PRS SE Silver Sky 2022 Review: (SSS) 6 String Solidbody Electric Guitar

96 out of 100. Incorporating 150+ ratings and reviews.

Excuse Me While I Kiss The Sky

The core version of the Silver Sky brought about a lot of controversy when it was announced a few years ago. After the dust had settled, the more affordable SE Silver Sky was announced in January 2022 to great hype with distributors getting pre-orders fully filled. Does it live up to its more expensive sibling?

I was one of those doubters that pointed fingers at the Silver Sky when PRS released the US made core model a few years ago. I wasn’t a purist but I found that the design reminded me of a Behringer starter pack guitar back then. Since then, the guitar was at the back of my mind. I didn’t really care for all the fancy new finishes, the steady influx of positive reviews, I didn’t even click on demo videos on YouTube whenever they’d pop up on my home page. It’s just not a guitar that was on my radar.

So when PRS announced the Indonesian built SE version in January with a demo featuring John Mayer cutting to the chase and playing “Slow Dancing In a Burning Room”, I was somehow drawn into the hype. It might be because the Stone Blue finish reminded me of a well worn, Daphne Blue 1964 Fender Stratocaster I once had in my possession. I was struck with a double whammy of nostalgia and hype. I immediately pre-ordered a unit in that finish (which apparently is the best selling one and is hard to get a hold of).

Silver Sky SE Front
Silver Sky SE Headstock Joint
Top: The Silver Sky SE is a fresh take on a familiar silhouette.
Bottom: The SIlver Sky has an angled headstock with a scarf joint which eliminates the need for string trees.

A few months later when they were finally in stock, I was excited to finally try it and make my first impressions. I never tried it at the store when I picked it up and immediately went home. All guitars I get always go straight to the workbench and get set up before I play. Ultimately, a guitar is most often assessed by how the end-user receives it. A lot of impressions for gear comes from how much expectations are affected out of the box.

I was… initially disappointed. Out of the box, it didn’t feel like the way I expected a PRS to feel like. The setup was a bit high for my taste and the pickups were not at my preferred height. Fortunately, I didn’t notice any finish flaws. I chalked it up to the difference between getting a PRS SE in the US and getting one anywhere else: PRS SE guitars distributed in the US pass through the same quality checks as their Core models and therefore get a final setup there. Aside from major retailers that provide setup, other distributors may receive units straight from the factory and don’t get set up after the shipment. This may lead to less than optimal playing feel because of storage and shipment conditions.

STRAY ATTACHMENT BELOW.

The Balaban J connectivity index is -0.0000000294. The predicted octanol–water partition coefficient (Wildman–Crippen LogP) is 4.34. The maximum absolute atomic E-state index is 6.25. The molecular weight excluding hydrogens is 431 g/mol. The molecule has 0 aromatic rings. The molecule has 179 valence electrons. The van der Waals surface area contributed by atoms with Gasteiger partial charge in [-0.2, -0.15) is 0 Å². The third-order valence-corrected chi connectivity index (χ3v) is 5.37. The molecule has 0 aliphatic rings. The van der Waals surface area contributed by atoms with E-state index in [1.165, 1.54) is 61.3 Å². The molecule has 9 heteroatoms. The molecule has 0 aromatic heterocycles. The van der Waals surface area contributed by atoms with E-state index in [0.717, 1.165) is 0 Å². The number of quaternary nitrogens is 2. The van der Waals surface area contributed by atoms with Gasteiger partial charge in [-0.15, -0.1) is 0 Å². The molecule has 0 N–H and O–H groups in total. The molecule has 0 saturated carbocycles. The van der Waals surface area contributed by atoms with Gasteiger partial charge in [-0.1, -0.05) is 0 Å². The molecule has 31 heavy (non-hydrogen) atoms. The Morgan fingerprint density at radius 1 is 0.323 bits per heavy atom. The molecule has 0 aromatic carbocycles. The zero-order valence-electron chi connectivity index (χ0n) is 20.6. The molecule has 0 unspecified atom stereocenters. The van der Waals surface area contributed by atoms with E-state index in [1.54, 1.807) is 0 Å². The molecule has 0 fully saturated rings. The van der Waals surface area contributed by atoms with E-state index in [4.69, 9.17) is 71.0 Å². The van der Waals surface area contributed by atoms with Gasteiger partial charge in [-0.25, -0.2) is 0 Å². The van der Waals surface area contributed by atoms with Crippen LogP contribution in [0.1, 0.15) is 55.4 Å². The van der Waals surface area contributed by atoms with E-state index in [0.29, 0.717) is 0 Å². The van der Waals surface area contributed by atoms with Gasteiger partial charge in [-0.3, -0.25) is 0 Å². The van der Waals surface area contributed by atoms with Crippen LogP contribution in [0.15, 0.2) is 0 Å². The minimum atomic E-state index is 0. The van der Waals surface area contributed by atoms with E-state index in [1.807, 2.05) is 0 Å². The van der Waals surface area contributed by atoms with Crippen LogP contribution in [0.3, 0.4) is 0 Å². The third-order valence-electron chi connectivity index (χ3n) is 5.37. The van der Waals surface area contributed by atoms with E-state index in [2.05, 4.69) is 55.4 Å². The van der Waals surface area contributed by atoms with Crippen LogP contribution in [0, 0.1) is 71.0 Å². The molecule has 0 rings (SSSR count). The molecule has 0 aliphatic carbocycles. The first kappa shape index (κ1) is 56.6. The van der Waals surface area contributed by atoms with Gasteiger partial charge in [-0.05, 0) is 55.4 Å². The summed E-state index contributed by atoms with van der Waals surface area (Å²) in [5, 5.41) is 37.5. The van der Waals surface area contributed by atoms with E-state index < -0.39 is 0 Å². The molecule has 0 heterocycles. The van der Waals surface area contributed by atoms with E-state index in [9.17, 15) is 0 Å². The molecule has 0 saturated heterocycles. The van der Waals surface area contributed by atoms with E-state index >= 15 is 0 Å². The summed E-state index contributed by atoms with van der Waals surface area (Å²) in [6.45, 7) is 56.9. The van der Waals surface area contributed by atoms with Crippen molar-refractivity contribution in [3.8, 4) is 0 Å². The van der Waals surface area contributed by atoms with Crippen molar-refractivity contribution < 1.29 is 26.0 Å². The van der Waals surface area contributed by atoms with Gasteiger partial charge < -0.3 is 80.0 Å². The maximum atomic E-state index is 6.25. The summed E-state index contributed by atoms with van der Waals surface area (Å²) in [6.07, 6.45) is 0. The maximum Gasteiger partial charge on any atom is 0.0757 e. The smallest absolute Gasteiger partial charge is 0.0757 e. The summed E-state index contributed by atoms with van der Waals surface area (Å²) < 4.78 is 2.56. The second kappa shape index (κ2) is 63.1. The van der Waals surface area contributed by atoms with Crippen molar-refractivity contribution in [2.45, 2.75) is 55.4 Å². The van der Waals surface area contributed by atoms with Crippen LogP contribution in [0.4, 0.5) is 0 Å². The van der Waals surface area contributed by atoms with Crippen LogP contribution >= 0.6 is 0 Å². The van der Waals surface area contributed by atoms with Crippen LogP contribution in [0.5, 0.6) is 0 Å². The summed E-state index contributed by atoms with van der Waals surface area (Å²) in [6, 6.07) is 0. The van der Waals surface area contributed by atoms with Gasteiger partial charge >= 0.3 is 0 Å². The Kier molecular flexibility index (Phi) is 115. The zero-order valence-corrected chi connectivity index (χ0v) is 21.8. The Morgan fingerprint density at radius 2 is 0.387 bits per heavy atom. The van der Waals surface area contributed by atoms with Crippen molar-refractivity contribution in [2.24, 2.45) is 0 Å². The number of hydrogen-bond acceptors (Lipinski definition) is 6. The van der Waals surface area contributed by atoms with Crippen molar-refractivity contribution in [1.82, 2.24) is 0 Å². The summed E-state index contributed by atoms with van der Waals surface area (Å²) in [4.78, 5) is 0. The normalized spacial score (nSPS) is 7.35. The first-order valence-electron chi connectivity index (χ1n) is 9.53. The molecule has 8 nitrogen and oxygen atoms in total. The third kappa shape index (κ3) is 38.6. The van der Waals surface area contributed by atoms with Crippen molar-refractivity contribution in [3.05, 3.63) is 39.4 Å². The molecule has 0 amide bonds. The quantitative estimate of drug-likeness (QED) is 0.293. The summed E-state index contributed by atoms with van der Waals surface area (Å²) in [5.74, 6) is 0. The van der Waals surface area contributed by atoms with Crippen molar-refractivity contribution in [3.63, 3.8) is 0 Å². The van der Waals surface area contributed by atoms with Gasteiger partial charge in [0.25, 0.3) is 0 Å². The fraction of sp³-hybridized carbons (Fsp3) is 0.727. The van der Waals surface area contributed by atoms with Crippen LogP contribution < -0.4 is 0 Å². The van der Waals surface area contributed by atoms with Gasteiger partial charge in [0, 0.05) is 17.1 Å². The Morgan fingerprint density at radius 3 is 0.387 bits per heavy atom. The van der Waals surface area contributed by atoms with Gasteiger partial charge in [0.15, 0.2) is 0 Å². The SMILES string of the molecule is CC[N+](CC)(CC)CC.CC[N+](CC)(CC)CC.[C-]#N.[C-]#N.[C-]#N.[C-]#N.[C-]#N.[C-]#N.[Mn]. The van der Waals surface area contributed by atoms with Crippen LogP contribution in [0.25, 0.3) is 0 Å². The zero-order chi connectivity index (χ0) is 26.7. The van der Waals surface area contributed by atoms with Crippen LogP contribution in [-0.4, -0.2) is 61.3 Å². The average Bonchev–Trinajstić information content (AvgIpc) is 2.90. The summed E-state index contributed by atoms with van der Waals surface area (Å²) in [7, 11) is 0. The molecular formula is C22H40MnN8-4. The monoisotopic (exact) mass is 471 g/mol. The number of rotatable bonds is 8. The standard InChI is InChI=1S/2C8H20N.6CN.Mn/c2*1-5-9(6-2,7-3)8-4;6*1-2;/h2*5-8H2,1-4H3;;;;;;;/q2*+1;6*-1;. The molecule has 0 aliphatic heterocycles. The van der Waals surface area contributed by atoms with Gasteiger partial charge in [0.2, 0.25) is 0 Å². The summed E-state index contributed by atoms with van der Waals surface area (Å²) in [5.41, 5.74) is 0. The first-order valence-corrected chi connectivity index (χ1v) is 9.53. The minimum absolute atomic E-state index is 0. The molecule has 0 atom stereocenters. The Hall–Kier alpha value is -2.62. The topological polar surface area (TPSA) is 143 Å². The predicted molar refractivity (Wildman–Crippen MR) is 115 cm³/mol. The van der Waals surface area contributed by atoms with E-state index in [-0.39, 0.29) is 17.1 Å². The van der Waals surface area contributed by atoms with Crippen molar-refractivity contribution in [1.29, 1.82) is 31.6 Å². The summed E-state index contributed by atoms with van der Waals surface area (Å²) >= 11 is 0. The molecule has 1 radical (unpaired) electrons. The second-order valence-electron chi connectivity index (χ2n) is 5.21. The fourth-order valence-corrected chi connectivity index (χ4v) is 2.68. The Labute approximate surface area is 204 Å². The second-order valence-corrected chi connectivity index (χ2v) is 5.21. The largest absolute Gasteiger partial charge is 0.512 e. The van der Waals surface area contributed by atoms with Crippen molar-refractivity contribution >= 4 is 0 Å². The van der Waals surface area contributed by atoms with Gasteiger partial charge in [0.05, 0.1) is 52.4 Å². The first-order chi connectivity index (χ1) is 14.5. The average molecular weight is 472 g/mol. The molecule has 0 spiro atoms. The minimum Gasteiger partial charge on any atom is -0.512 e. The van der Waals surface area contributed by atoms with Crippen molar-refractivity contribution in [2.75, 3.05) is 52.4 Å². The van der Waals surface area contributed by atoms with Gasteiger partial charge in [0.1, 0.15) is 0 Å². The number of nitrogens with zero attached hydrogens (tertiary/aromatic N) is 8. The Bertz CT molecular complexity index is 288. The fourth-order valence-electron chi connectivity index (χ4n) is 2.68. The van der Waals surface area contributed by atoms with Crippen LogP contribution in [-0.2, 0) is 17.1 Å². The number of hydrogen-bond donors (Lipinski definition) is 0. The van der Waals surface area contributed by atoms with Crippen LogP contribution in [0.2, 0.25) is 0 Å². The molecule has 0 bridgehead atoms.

Silver Sky SE Fretwork
Silver Sky SE Nut
Top: A closer look at the Silver Sky SE’s fretwork.
Bottom: The nut was cut very precisely and didn’t bind the strings, resulting in great tuning stability.

In my experience, setup plays a big role in not just how a guitar feels, but how it sounds. As I was setting up the SE Silver Sky, I kept referencing official PRS documentation for neck relief, action, intonation, and pickup height. The nut slots were cut perfectly from the factory though so I didn’t encounter any problems there. The frets needed a little polishing but I didn’t encounter any stray frets that needed hammering, nor did I feel any rough edges along the side of the fretboard. Some of these things are usually done by a team in PRS’ Maryland facility and I’m fortunate to have some experience setting up my own guitars. If you’re more of a player than a tinkerer than me, getting ANY guitar professionally set up is a must as it makes or breaks even the most expensive instruments.

Even before the setup however, the neck felt really comfortable. The carve is definitely more vintage inspired as it’s slightly thicker from front to back but the shoulders are in between a soft V and a vintage C profile. It’s perfect for Jimi-style thumb over chording and leveraging for big bends. Compared to the US Silver Sky, the back of the neck is finished in a thin, satin finish. My experience with satin finishes is that over time, they naturally gloss up but retain that smooth feel. I’ve only had this guitar for a few months and it’s beginning to feel a bit more like a worn-in vintage neck. I’ve seen discussions online about how many people actually prefer this neck over the US so if that’s what threw you off about the core Silver Sky, you might like the SE one a lot better.

Silver Sky SE Bridge
Silver Sky SE Springs
The Silver Sky SE bridge makes full contact with the body at an angle. This isn’t a manufacturing or setup error. I also removed the backplate to mimic the Core model.

The neck is also slightly narrower close to the nut when I was comparing the SE with the Core model at the store. The profile becomes more and more similar as you go up the neck. Along with the 8.5″ radius (versus the Core’s vintage 7.25″) the SE neck feels a bit more comfortable to play with a full grip on the neck. Those with smaller hands would also love this change from the US model.

An important thing to note that I thought was odd at first is the way the bridge is angled from the bridge posts. PRS Chief Operations Officer Jack Higginbotham said in this Guitar World Interview: “We’re going about 2/32-inch up on the front and then decking the back of the bridge. I’ve tried it all sorts of ways: fully decking it, coming up one 32nd, two 32nds and dropping the saddles down – this is what we think is the sweet spot to how to get the guitar sounding the best.”